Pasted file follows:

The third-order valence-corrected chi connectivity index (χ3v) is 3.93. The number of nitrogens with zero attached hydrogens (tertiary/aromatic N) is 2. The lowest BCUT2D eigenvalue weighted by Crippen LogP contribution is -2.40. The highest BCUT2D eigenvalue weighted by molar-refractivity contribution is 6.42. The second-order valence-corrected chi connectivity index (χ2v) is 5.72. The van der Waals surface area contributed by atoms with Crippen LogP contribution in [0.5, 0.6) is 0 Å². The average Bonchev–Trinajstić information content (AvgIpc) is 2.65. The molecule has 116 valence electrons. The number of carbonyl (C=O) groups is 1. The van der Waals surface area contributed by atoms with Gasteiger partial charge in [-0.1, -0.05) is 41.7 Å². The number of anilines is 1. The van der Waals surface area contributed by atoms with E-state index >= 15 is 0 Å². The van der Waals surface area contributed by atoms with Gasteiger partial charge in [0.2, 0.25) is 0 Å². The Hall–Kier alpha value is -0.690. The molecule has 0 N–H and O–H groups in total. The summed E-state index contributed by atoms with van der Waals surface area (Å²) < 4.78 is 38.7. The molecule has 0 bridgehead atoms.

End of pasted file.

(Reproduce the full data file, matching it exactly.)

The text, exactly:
The third-order valence-corrected chi connectivity index (χ3v) is 3.93. The number of nitrogens with zero attached hydrogens (tertiary/aromatic N) is 2. The lowest BCUT2D eigenvalue weighted by Crippen LogP contribution is -2.40. The highest BCUT2D eigenvalue weighted by molar-refractivity contribution is 6.42. The second-order valence-corrected chi connectivity index (χ2v) is 5.72. The van der Waals surface area contributed by atoms with Crippen LogP contribution in [0.5, 0.6) is 0 Å². The average Bonchev–Trinajstić information content (AvgIpc) is 2.65. The molecule has 116 valence electrons. The number of carbonyl (C=O) groups is 1. The van der Waals surface area contributed by atoms with Gasteiger partial charge in [-0.1, -0.05) is 41.7 Å². The number of anilines is 1. The van der Waals surface area contributed by atoms with E-state index >= 15 is 0 Å². The van der Waals surface area contributed by atoms with Gasteiger partial charge in [0.2, 0.25) is 0 Å². The Hall–Kier alpha value is -0.690. The molecule has 0 N–H and O–H groups in total. The summed E-state index contributed by atoms with van der Waals surface area (Å²) < 4.78 is 38.7. The molecule has 0 bridgehead atoms.